We’ve come a long way in a year, despite the challenges: Almost 10,000 children are benefiting from child friendly spaces, staffed by more than 1,000 volunteers and community leaders who help educate, socialize and protect children in some areas where no schools are available. 1,500 female-headed households received safe shelters to live in. Almost 6,000 people, many of them women, were given temporary employment in the critical months after the earthquake to clear rubble so families could rebuild their homes, and to use the rubble to improve roads in the same communities. 27,000 women are receiving training to improve their family’s health, hygiene and nutrition. FH is also promoting HIV prevention and supporting people living with HIV/AIDS, providing psycho-social assistance for trauma recovery, helping prevent child-trafficking and most recently stepping up education on cholera prevention and treatment. With the constant reminders of what remains to be done, it is important for us to pause and celebrate what has been accomplished. Because the work will go on and we are honored to be a part of the endeavor to build back a physically and spiritually better, safer, healthier Haiti.

To view a video of Sara in Haiti discussing FH’s immediate response to the earthquake, click here.

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Faimée at the CFS

This is the story of Faimée, a five-year-old little girl who attends the FH Haiti Child Friendly Space (CFS) in the Siloe neighborhood of Port-au-Prince.  She lost her leg during the January 12 earthquake.  The following is what she told me when I visited her and her family one Monday afternoon in Siloe.

“Before the earthquake, I helped my mother with chores at home.  I could wash the dishes, go to the street market to buy things for her, and also prepare meals.  I could walk to get water for the house when my mother needed it.”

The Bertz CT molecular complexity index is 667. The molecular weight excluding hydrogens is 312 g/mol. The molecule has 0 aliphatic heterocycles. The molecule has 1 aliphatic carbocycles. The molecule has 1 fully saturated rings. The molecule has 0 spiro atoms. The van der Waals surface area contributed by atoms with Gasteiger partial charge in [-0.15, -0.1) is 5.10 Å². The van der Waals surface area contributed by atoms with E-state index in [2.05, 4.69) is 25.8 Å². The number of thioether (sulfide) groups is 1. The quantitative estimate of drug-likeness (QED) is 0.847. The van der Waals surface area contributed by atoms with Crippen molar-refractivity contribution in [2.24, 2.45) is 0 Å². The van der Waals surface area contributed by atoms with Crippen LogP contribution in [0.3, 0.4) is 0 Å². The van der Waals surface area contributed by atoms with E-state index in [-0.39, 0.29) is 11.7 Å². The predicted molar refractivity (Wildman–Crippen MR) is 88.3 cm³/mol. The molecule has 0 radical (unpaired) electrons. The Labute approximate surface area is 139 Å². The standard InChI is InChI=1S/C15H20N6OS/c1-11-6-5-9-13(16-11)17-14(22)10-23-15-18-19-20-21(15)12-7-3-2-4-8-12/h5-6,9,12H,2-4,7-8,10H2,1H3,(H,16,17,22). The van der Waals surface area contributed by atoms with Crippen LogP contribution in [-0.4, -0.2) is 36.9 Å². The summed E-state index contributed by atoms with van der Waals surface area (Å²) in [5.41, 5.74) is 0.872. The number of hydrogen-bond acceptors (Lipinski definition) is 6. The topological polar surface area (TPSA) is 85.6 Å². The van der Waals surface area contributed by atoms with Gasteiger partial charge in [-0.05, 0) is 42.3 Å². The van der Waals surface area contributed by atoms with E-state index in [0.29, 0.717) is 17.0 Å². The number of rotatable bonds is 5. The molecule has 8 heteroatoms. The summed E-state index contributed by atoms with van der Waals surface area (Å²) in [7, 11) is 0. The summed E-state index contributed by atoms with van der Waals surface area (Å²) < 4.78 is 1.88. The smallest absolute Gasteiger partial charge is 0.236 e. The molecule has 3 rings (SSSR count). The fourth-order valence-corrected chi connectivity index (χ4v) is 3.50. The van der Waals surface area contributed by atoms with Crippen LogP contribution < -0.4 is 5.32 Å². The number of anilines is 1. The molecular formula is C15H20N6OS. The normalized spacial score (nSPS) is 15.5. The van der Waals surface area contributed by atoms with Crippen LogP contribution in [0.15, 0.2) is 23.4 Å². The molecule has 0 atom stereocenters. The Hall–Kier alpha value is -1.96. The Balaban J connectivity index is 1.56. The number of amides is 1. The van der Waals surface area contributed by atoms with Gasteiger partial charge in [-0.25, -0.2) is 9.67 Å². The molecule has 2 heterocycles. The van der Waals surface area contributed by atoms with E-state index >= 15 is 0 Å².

Born June 4, 2005, Faimée is an only child.  She lives with her parents and her young uncle Tiga, whom she deeply loves.  She was at preschool before the earthquake.  January 12 she was at home watching television when the earth began to shake.

“I yelled a lot and then everything went black.  I couldn’t hear anything.”

Faimée spent two days under the rubble of her house before her mother and neighbors could pull her out.  She was in a coma for several days and when she woke up one of her legs was missing. “When I asked my mama about my leg, she began to cry.”  Her mother cried and couldn’t find the words to explain to her five-year-old daughter why her leg had to be amputated.

Her family lost their home and everything they owned. “I lost my dolls, my book bag, everything.”

Now Faimée and the rest of her family live in the street.  She was sad because she couldn’t return to school- her parents could not afford to pay the school fees for their little girl.  She had to lie down most of the time and she needed someone to take care of her.

One day Faimée joined a Child Friendly Space and began to benefit from the time she spent with her new friends there.  Now she can walk with crutches and participates in the CFS every day.  “Now, I can help my mother again.  The CFS is like school, but more fun.”

She was accepted by the other students and feels secure again.  Her favorite activities are singing and drawing. “I like the CFS because I can play many games and I see a lot of children every day.  They are my friends now.”